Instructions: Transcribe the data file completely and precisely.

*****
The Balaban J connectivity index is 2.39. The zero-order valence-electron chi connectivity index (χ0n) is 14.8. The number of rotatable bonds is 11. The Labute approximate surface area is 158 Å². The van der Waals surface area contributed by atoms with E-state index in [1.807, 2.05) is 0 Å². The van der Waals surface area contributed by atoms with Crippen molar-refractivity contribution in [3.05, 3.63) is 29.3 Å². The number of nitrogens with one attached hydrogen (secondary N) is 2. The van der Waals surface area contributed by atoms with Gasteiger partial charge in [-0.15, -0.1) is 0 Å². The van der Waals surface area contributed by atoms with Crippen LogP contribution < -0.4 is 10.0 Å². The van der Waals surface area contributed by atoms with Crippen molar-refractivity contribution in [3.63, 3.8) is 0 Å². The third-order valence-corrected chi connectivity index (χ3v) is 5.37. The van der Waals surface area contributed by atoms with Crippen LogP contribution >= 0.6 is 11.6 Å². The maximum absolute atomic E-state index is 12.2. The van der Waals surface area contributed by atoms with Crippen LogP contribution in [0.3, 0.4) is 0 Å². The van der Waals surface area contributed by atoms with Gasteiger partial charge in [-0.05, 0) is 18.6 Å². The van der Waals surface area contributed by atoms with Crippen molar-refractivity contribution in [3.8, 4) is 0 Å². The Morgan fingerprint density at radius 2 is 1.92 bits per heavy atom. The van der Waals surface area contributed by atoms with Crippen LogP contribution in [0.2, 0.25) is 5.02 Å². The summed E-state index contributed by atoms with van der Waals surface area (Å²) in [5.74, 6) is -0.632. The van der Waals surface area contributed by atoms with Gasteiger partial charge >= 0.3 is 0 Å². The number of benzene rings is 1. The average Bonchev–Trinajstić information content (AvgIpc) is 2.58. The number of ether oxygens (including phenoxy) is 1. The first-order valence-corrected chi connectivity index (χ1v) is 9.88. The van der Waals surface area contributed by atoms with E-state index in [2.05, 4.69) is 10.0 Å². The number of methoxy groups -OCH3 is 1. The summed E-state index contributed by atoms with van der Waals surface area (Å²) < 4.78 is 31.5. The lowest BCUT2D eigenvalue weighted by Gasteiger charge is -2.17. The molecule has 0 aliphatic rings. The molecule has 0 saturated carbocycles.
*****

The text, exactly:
The Balaban J connectivity index is 2.39. The zero-order valence-electron chi connectivity index (χ0n) is 14.8. The number of rotatable bonds is 11. The Labute approximate surface area is 158 Å². The van der Waals surface area contributed by atoms with E-state index in [1.807, 2.05) is 0 Å². The van der Waals surface area contributed by atoms with Crippen molar-refractivity contribution in [3.05, 3.63) is 29.3 Å². The number of nitrogens with one attached hydrogen (secondary N) is 2. The van der Waals surface area contributed by atoms with Gasteiger partial charge in [-0.15, -0.1) is 0 Å². The van der Waals surface area contributed by atoms with Crippen LogP contribution < -0.4 is 10.0 Å². The van der Waals surface area contributed by atoms with Crippen molar-refractivity contribution in [3.63, 3.8) is 0 Å². The third-order valence-corrected chi connectivity index (χ3v) is 5.37. The van der Waals surface area contributed by atoms with Crippen LogP contribution >= 0.6 is 11.6 Å². The maximum absolute atomic E-state index is 12.2. The van der Waals surface area contributed by atoms with Crippen LogP contribution in [0.3, 0.4) is 0 Å². The van der Waals surface area contributed by atoms with Gasteiger partial charge in [-0.05, 0) is 18.6 Å². The van der Waals surface area contributed by atoms with Crippen molar-refractivity contribution in [3.8, 4) is 0 Å². The Morgan fingerprint density at radius 2 is 1.92 bits per heavy atom. The van der Waals surface area contributed by atoms with Crippen LogP contribution in [0.2, 0.25) is 5.02 Å². The summed E-state index contributed by atoms with van der Waals surface area (Å²) in [5.74, 6) is -0.632. The van der Waals surface area contributed by atoms with Gasteiger partial charge >= 0.3 is 0 Å². The number of benzene rings is 1. The average Bonchev–Trinajstić information content (AvgIpc) is 2.58. The number of ether oxygens (including phenoxy) is 1. The first-order valence-corrected chi connectivity index (χ1v) is 9.88. The van der Waals surface area contributed by atoms with E-state index in [2.05, 4.69) is 10.0 Å². The number of methoxy groups -OCH3 is 1. The summed E-state index contributed by atoms with van der Waals surface area (Å²) < 4.78 is 31.5. The lowest BCUT2D eigenvalue weighted by Gasteiger charge is -2.17. The molecule has 0 aliphatic rings. The molecule has 0 saturated carbocycles.